Transmission of HIV and other blood borne viruses among injection drug users (IDUs) has been linked to restricting syringe access through pharmacies. Conversely, strategies that have expanded syringe access through pharmacies have been shown to reduce injection-related HIV risk. The best work with pharmacists to increase their willingness to serve as agents of public health, encouraging them to provide not just more syringes but expanded services to the IDUs who patronize their pharmacies. No comprehensive studies have been undertaken to understand what elements of pharmacist training and which services are most critical in reducing the risks for disease transmission. Ideally, a multi-site intervention trial to fill this gap could have a significant impact in locations in which injection-related HIV transmission poses significant burdens. Before such a trial can begin, appropriate sites need to be identified. This application is one of five linked R21 applications - two in the U. S. and one each from India, Russia, and Vietnam -- that have begun to explore the possibility of participating in such a trial. Each site has information about the local injection-related HIV epidemic and the extent to which IDUs already use pharmacies to obtain syringes. More information is needed to assess pharmacists'willingness to participate in such a trial, and the local barriers to developing and implementing an intervention. Additionally, determining the receptiveness of IDU syringe customers to participating in such a trial and the influences of the social and political contexts are also needed to help determine feasibility of a multi-site trial. This application is for a New England study, using two cities, Boston, MA and Providence, RI, USA and proposes a two-year scope of work that adopts the qualitative methodology of Rapid Policy Assessment and Response (RPAR) projects to learn from pharmacists, the IDUs they serve, local public health and law enforcement officials and assess feasibility of potential interventions. Survey data will be collected from a sample of IDUs and pharmacists to better determine the outcome measures to be addressed in the intervention trial. This feasibility study has three major aims: (1) to assess current pharmacy services and how these services can be expanded to include HIV related services for IDUs who purchase syringes in pharmacies;(2) to assess barriers to IDU and pharmacy staff participation in HIV prevention and access to care intervention targeted to IDU syringe customers, including pharmacists'attitudes, and possible interference from law enforcement and policy makers;and (3) to identify potential local neighborhood sites in each city for a randomized community controlled trial. In addition to identifying appropriate neighborhoods within each city for inclusion in the randomized trial, we will additionally evaluate the feasibility of including the cities (rather than neighborhoods within each city) in the randomized trial, by obtaining information needed to assess the comparability of the cities. This application can stand alone or be combined with data from the other linked applications to assess the feasibility of testing and developing appropriate and acceptable pharmacy based interventions in New England, USA.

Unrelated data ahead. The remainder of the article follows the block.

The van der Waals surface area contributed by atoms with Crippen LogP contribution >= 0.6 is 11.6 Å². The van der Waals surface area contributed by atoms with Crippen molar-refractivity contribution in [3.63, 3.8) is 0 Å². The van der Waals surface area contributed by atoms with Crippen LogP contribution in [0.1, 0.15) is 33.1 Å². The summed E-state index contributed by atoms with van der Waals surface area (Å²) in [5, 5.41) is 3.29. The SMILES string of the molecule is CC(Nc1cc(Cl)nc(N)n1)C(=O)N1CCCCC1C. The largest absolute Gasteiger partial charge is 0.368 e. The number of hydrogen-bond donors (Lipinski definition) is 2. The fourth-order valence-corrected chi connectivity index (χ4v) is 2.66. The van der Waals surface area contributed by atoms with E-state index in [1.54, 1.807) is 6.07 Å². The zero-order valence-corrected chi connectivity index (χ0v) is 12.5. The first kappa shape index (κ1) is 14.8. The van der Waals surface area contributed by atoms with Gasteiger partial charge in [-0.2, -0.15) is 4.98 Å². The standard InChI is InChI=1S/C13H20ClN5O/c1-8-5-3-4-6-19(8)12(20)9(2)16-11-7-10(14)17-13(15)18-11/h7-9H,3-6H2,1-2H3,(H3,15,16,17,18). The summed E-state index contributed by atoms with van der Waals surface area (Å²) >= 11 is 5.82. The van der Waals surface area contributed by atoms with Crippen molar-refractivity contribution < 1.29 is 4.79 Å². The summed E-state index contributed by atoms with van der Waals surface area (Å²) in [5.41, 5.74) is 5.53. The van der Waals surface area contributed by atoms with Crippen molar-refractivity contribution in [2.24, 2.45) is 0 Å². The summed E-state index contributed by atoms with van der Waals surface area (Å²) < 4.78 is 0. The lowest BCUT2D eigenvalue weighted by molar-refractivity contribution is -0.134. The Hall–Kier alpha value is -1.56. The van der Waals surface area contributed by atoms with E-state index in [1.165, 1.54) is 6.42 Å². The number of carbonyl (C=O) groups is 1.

The purpose of this study is to assess the feasibility of using pharmacies as public health venues to provide HIV-related services to injection drug users in U.S. and international settings in preparation for a large-scale, multi-site randomized controlled intervention trial. This is one of five linked R21 proposals. Each study will assess the feasibility of using their site for a future trial and all sites will contribute data to a Coordinating Center for a cross-site assessment. The overarching public health goal of this proposal is to reduce injection related HIV and HCV transmission and risk behaviors through careful development and testing of a pharmacy-based intervention.
|Zaller, Nickolas D; Yokell, Michael A; Apeakorang, Naika et al. (2012) Reported experiences during syringe purchases in Providence, Rhode Island: implications for HIV prevention. J Health Care Poor Underserved 23:1310-26|
|Zaller, Nickolas D; Yokell, Michael A; Jeronimo, Alexandra et al. (2010) Adverse event associated with a change in nonprescription syringe sale policy. J Am Pharm Assoc (2003) 50:619-22|
|Zaller, Nickolas; Jeronimo, Alexandra; Bratberg, Jeffrey et al. (2010) Pharmacist and pharmacy staff experiences with non-prescription (NP) sale of syringes and attitudes toward providing HIV prevention services for injection drug users (IDUs) in Providence, RI. J Urban Health 87:942-53|